>About the project series: video pathways into the collections
The work of public historians is negotiated among three intersecting and equal aims: research, interpretation, and contextualization. As I prepare for the pre-production stage of this curated series of video pathways, I am working within these three prongs of public history.
My efforts here draw on my work creating thick contextualizations for the Queer Spaces exhibit (on display during June 2021) at The Center Orlando as well as my experience visiting the Community exhibition at the Orange County Regional History Center which responds to the fifth anniversary of the Pulse tragedy in Orlando, FL.
The scholarly practice of curation is an applied form of critical making where the creative and academic work inform one another, and both the process and object are documented in an exhibit. As I engage with this form of scholarship, I am building an experience for researchers and the community at large to encounter a set of artifacts via the digital platform as an entry threshold to invite and encourage further engagement. My priority is to first identify specific areas to feature and then select representative item/s. I created a preliminary list, allowing for the final series to be between seven and twelve videos. I am beginning with The Parliament House and the 1979 Pride Picnic, the first in Central Florida. (Barnes)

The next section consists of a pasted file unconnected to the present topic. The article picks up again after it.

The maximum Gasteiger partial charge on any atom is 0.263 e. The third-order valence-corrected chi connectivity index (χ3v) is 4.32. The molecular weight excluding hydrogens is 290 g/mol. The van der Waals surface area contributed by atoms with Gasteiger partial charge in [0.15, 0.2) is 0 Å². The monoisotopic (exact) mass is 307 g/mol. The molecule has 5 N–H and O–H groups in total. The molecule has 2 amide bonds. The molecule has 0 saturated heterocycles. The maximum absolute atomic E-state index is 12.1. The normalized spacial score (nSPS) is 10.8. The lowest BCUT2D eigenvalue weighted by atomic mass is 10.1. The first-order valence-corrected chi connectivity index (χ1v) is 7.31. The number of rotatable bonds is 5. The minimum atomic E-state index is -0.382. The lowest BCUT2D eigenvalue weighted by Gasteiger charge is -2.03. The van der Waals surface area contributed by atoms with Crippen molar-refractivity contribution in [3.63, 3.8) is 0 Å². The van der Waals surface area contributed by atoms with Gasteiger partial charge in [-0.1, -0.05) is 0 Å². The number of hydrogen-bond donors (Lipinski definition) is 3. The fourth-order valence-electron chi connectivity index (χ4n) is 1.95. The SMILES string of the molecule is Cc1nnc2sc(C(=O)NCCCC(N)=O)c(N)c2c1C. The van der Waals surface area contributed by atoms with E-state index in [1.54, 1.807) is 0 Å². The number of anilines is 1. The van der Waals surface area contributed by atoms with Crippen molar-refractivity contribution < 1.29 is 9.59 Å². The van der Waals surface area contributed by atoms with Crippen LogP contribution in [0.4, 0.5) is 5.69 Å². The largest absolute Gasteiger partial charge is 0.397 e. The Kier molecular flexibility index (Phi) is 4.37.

To ensure this work is human-centered, site-sensitive, and academically sound, I have drafted measures that will serve throughout the process as specific, periodic audits.
The aims of this series will demonstrate the following:
- center the experiences of people in the LGBTQ community
- directly address intersecting influences of race, gender, and heritage
- foreground material objects closely linking physical environments and human experiences
- prioritize on-location filming
- direct viewers to additional sites of research
- broadly depict the histories of the LGBTQ community to expressly resist charterizing as a monolith
- take steps to advocate for accessibility: language, translation, captioning, etc.
- audit and review the series
- rigorously cite and acknowledge the people and work that shapes this project
>About the LGBTQ+ History Museum of Central Florida
In Article II, Section 1 of its Bylaws, “the following are the purposes for which this organization has been organized: Our mission is to collect, preserve and exhibit the Gay, Lesbian, Bisexual and Transgender communities history in Central Florida. We are dedicated to collecting memorabilia, preserving and providing for research the documentary record, and displaying with pride that community’s social and historical contributions, so our legacy is not forgotten,” (Bylaws).